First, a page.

From the 19th century, many developing countries imitated slum eradication schemes of the developed countries. Models and master plans were borrowed and applied in the underdeveloped or developing countries, but it only resulted in shifting the slums around the city. The western world followed public sector replacement apartment blocks, and when this was imitated in Mumbai it resulted in unaffordable housing. As a result of both, the number of homelessness increased to a very high number.
People living in Mumbai or willing to buy/ rent a flat in Mumbai often describe Mumbai as ‘Land of the expensive housing market.’ It is hard to believe that the Financial capital of India; Mumbai, has been addressed by the Reserve Bank of India as the highest among major Indian cities to have a house price-to-monthly income ratio. 60% of Mumbai’s population resides in slums with semi-pucca or kutcha houses. On the other hand, there are 1.09 lack unsold apartments in Mumbai, mostly in the upper-middle-class segment. Despite many discounts and promotions done by the builders, the houses are unsold and have hit the highest mark.
With the increase in migration of people towards the urban cities, the need for residences increased. As relocation kept increasing the future planning and development of the city was laid in the hands of builders who made it a ‘profit-based approach instead of affordable cluster development. Mumbai , having faced only linear expansion, being surrounded with water from all sides, the demand for land became more than the supply of land, and urban sprawl gave rise to transferrable rights.
Cotton Mill Industry in Mumbai
Mumbai as a city has always been a production-based city with a blooming cotton mill industry. The textile Mumbai as a city has always been a production-based city with a blooming cotton mill industry. The textile had strong connections with Europe and exported Cotton textiles to them through the famous Mumbai port. With the increase in the textile mill’s profits, many people started to migrate to Mumbai, and many more industries were set up seeing the potential of the textile industries.
There were no specific schemes or development strategies proposed by the government which led to a chawl system of housing for the mill workers in Girgaon. Due to lack of intervention, the cotton mill textile started to collapse, and the mill workers had to face heavy rates of living in the island city. This led to people giving up their lands and selling them for higher profit.
Today, the Mills have been occupied by shopping complexes, restaurants, and higher class buildings, and there is no trace of the industries at all. Government-appointed MHADA to build transit camps that are living in dilapidated buildings. 12 MHADA buildings were sold to the mill workers but most of them are rented out to pay off the home loan. Some of the mill workers sold the provided flat and purchased affordable housing in suburban Mumbai.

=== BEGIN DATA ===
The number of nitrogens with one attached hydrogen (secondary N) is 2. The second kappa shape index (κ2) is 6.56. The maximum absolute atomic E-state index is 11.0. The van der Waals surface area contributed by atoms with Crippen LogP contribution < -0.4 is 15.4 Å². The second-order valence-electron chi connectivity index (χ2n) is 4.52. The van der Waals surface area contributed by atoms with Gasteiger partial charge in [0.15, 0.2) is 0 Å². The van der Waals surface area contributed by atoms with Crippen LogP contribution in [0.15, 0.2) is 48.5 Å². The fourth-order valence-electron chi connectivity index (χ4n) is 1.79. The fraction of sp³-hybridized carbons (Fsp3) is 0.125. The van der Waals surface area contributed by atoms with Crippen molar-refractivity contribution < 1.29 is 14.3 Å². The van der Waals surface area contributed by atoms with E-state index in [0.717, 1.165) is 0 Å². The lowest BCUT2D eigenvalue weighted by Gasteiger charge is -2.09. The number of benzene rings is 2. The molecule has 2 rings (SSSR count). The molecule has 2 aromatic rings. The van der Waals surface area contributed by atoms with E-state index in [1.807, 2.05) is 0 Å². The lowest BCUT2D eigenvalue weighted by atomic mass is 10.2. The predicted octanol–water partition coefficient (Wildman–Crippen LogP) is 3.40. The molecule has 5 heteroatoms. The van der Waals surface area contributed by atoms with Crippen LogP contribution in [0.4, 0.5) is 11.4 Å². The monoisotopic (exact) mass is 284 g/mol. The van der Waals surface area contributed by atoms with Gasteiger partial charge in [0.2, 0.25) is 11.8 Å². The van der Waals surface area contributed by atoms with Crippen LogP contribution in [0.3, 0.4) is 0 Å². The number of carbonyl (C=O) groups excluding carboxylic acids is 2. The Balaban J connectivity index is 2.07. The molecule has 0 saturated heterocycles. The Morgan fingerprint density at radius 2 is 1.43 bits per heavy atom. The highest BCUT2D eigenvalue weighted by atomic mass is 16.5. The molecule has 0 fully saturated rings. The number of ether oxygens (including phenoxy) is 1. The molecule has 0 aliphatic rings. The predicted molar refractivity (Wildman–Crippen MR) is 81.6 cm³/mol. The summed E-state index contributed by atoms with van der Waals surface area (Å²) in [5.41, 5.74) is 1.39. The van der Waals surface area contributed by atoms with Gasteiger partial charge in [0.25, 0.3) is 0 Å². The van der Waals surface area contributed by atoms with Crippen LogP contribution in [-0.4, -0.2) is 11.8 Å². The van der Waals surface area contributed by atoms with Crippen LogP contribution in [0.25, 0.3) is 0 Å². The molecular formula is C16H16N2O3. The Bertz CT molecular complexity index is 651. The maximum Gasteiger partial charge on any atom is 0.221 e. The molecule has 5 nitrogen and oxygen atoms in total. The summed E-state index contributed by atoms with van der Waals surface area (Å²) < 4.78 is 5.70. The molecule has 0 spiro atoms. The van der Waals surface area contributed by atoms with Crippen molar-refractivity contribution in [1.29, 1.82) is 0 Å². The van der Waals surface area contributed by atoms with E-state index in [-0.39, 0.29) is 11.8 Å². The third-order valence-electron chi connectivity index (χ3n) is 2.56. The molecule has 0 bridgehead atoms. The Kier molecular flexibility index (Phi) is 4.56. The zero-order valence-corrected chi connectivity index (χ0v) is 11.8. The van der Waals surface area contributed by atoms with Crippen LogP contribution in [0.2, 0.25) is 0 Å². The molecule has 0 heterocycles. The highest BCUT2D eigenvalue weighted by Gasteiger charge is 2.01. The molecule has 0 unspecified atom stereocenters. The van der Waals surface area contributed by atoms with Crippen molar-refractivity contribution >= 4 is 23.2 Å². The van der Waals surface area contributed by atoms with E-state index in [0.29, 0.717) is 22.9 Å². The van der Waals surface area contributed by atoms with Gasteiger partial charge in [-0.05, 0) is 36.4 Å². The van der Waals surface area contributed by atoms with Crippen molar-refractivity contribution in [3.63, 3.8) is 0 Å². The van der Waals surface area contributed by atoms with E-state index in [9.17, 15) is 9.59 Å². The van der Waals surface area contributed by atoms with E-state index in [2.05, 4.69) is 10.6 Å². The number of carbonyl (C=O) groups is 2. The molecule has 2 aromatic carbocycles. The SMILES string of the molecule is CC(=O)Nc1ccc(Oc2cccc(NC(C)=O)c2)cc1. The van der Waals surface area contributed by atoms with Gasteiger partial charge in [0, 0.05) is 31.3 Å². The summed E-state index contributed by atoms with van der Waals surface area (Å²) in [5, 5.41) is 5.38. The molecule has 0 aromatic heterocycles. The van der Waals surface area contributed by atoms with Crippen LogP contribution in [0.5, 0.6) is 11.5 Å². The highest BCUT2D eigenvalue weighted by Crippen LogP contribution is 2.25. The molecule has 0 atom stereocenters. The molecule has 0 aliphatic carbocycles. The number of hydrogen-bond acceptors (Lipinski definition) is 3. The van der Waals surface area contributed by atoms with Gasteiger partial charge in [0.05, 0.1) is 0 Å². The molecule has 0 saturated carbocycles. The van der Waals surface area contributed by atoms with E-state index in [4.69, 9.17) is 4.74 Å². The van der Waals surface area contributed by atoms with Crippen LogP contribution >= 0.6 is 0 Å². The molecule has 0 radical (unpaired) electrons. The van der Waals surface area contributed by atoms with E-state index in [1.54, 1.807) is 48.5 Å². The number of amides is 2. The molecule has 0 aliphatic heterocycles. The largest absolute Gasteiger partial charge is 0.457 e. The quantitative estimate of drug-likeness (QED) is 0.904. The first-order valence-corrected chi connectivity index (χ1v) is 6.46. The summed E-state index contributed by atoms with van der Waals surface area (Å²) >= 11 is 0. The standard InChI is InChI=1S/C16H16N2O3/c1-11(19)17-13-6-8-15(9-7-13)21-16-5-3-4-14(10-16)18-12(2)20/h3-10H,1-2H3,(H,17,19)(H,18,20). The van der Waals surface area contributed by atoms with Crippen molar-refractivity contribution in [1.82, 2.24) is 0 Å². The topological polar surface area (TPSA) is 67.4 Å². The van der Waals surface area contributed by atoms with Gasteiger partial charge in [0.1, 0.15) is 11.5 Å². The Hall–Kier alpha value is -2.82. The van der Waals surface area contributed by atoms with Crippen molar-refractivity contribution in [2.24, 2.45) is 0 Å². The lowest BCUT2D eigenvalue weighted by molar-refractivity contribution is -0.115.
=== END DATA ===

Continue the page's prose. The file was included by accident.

Also, the residents of the MHADA building recreated their old lifestyle using the corridors as common spaces, water drums, sofas, clotheslines, etc. During festivals, they tend to celebrate the event in these common passages.
In my opinion, the residency provided by MHADA helped the mill workers in terms of paying off their home loans or in some cases getting a roof over their heads but it did not satisfy their lifestyle or culture of routine life. The housing also did not fit their pockets, and by default, they had to shift or find new homes for themselves. Other than the financial drawback the living condition is also not fit for a healthy lifestyle.
The buildings are tightly packed with the least wind circulation and sunlight to reach the ground. The building is placed in a locality with High Income Group residences in the surrounding which makes all the amenities available to the mill workers more expensive and thus, the livelihood becomes furthermore expensive.
In my opinion, housing strategies in Mumbai are based on only providing homes but ‘homes for whom’ are not catered to. Any housing strategy cannot be successful just by providing financial aid and construction of the structure; the community space, open space, light and ventilation, neighborhood, and needs of the residents also have to be studied carefully. Typical modular layouts do not work out for all buildings in Mumbai, and vertical stacking is not the only solution to the lack of housing. The contextual analysis and stakeholders should be given attention to, and then a housing scheme should be proposed.
There should be only one governing body working on the laws and development schemes to avoid confusion. The schemes should be based on cluster development and future expansion. If the schemes continue to propose repetitive modular units there would come a time when the history of the city would be lost, and only boxes of the building would be seen with no satisfied resident.
“Little boxes on the hill side, little boxes made of ticky-tacky.
Little boxes, little boxes, little boxes all the same.
There’s a green one and a pink one, And a blue one and a yellow one
And they’re all made out of ticky-tacky, And they all look just the same
And the boys go into business, And marry and raise a family
In boxes made of ticky tacky, And they all look just the same”.
— Malvina Reynold
Mass housing is an urgent need for cities around the world. Dense and repetitive living blocks will only be a temporary solution to the problem. Architecture housing is the need of the hour with proper parameters of the cultural lifestyle of the end-users, and contextual analysis of the plot is given attention to. Also, an attempt to sustain the richness of the place along with eradicating the problem of housing from its root should be taken.